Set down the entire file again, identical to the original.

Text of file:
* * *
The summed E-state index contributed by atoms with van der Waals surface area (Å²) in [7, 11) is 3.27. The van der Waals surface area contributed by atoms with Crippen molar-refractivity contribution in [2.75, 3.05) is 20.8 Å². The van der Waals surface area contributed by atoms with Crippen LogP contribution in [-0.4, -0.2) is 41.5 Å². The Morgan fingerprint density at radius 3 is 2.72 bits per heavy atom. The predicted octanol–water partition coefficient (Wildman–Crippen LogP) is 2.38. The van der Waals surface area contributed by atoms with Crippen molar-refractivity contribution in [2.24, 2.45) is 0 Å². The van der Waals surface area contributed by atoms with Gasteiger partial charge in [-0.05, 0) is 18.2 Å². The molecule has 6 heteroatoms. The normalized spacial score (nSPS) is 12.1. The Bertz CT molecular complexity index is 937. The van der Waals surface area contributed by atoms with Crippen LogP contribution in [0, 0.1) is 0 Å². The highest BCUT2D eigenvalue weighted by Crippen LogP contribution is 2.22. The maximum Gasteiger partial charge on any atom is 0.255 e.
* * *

The summed E-state index contributed by atoms with van der Waals surface area (Å²) in [7, 11) is 3.27. The van der Waals surface area contributed by atoms with Crippen molar-refractivity contribution in [2.75, 3.05) is 20.8 Å². The van der Waals surface area contributed by atoms with Crippen LogP contribution in [-0.4, -0.2) is 41.5 Å². The Morgan fingerprint density at radius 3 is 2.72 bits per heavy atom. The predicted octanol–water partition coefficient (Wildman–Crippen LogP) is 2.38. The van der Waals surface area contributed by atoms with Crippen molar-refractivity contribution in [2.24, 2.45) is 0 Å². The van der Waals surface area contributed by atoms with Gasteiger partial charge in [-0.05, 0) is 18.2 Å². The molecule has 6 heteroatoms. The normalized spacial score (nSPS) is 12.1. The Bertz CT molecular complexity index is 937. The van der Waals surface area contributed by atoms with Crippen LogP contribution in [0, 0.1) is 0 Å². The highest BCUT2D eigenvalue weighted by Crippen LogP contribution is 2.22. The maximum Gasteiger partial charge on any atom is 0.255 e.